As a gay man who has been out since the age of 15, Curtis Lipscomb said he remembers the time when many LGBTQ people were too afraid to walk the streets of Detroit because “we were afraid to be who we are, but many of us fought because we wanted this space to be safe.”
It was a “wonderful, glorious day” for Lipscomb, the executive director of LGBT Detroit, among others, on Tuesday when Detroit Police Department Chief James Craig announced his commitment to making sure Detroit is that safe space where everyone is welcome.
“We are a community committed to inclusiveness where everyone matters and everyone can contribute,” said Craig while the city of Detroit for the first time raised the rainbow flag at Hart Plaza in honor of LGBTQ Pride Month. The flag, a symbol of LGBTQ rights, will continue to fly throughout the month of June.
“This is Detroit. This is freedom. This is change and this is great,” said Lipscomb to the 100 or so activists, community members and city representatives in attendance.
This change comes long after Jeff Montgomery, who died in July 2016, started the work being done now by various LGBTQ rights organizations.
“The relationship between the LGBTQ community and the police in 1991 was to say the least, not as good as it is today. It was bad. It was hostile. Our lives were not taken seriously, crimes against our community were not taken seriously, and Jeff Montgomery and others stood up and said, ‘No more.’ Our lives matter. We are part of the fabric of this city and we demand full justice and full representation,” said Stephanie White, executive director of Equality Michigan, the statewide anti-violence and advocacy organization founded as the Triangle Foundation by Montgomery in 1991.
White said, “It means a lot” 25 years later to stand in partnership with the DPD. Craig said during his speech that raising the rainbow flag is a small gesture, but “It says a lot for our community, that Detroit has got your back.”
Many times, that small, symbolic gesture is all that LGBTQ people can get, according to White.
“That’s the first thing we get. We say ‘Can you please just at least put up a little flag?’ or something that says you don’t hate us, that we’re welcome, that we’re part of this community, and if we get that win, we take it as a first step,” she said.
Detroit Police Department Chief James Craig and LGBTQ Liaison Dani Woods spoke with activists, community members and city representatives during a rainbow flag raising ceremony, signifying that Detroit is an inclusive community. BTL Photo: Kate Opalewski
Since the ’70s, Craig said Detroit has taken steps to enact ordinances to protect lesbian, gay and bisexual people from discrimination in housing, employment and many other areas were equality has been threatened. Nearly 10 years ago, he said, the city took yet another progressive and necessary step by providing these same protections to transgender citizens also.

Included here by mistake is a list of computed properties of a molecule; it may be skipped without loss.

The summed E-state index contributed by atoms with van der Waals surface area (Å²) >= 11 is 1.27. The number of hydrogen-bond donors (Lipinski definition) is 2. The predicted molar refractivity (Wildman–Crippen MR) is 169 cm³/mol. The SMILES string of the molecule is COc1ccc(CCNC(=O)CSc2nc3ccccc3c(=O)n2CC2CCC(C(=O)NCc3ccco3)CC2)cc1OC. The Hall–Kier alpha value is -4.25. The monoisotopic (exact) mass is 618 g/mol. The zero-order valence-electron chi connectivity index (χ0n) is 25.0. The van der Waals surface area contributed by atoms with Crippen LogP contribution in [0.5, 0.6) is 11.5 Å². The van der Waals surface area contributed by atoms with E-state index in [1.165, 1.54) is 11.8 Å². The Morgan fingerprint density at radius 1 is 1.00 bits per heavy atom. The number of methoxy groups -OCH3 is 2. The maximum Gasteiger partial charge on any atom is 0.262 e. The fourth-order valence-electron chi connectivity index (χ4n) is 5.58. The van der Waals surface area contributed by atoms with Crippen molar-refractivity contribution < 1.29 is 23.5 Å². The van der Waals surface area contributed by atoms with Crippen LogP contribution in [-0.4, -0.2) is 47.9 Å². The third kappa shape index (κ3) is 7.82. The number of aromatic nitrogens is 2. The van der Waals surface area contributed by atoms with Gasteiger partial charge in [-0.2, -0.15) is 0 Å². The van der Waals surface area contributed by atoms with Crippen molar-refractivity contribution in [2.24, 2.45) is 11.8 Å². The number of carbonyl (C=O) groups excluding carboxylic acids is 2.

“But laws aren’t enough. We must stand behind the commitment we have made to our citizens even when it sometimes is unpopular to do so,” he said. Craig noted that during his time as police chief in Portland, Maine and Cincinnati, Ohio, he learned the value of building trust and respect between the LGBTQ community and law enforcement officers.
Upon starting his tenure in Detroit in 2013, Craig has made certain that cadets going through the Police Academy receive LGBTQ training and that every active officer receives additional training on an annual basis. Craig appointed the DPD’s first LGBTQ Liaison Officer Dani Woods when he took office.
These are some of the intentional efforts that lead to Detroit scoring 100 percent on the Human Rights Campaign’s 2016 Municipal Equality Index, which examines how inclusive municipal laws, policies, and services are of the LGBTQ people who live and work there.
“I like to say that is not by accident,” said Craig. “City council as well as previous administrations have long seen the value of having city laws that protect the LGBTQ community. It’s also because Mayor Duggan has hired some of the nation’s best and brightest LGBTQ men and women for top positions in his administration.”
White reiterated what a “big deal” it is to receive this recognition.
“I will back you up on that. That does not happen on accident. You have to do a lot of work so thank you, and thank you for this symbol today because it rises high above Hart Plaza. It shows everybody that comes by that all of us are welcome here, all of us are part of this city,” she said. “It feels like a cherry on top of the cake. I don’t want to say the work is done. The work is never done. We love Detroit. We’re so proud and happy. Sometimes we might be critical lovers, but we only want what’s best for everybody.”
Around 100 or so people gathered in Hart Plaza Tuesday to honor LGBTQ Pride Month during a flag raising ceremony. BTL Photo: Kate Opalewski
Sabin Blake was there to show support for the LGBTQ community and its allies. As the community outreach manager for General Motors, Blake said the company cares about issues like this. That is indicated by the rainbow lights on the Renaissance Center, GM’s World Headquarters, not far from Hart Plaza.
“Being welcoming and inclusive is important for us and our employees. Standing up matters. Being visible matters,” he said.
The flag raising event also signified the start of Motor City Pride this weekend.
“One of our goals is to show that Detroit and Southeast Michigan is a place where we can all live, work and raise our families,” said Dave Wait, chair of Motor City Pride, who helped Craig raise the flag. “By having the festival we hope to demonstrate that.”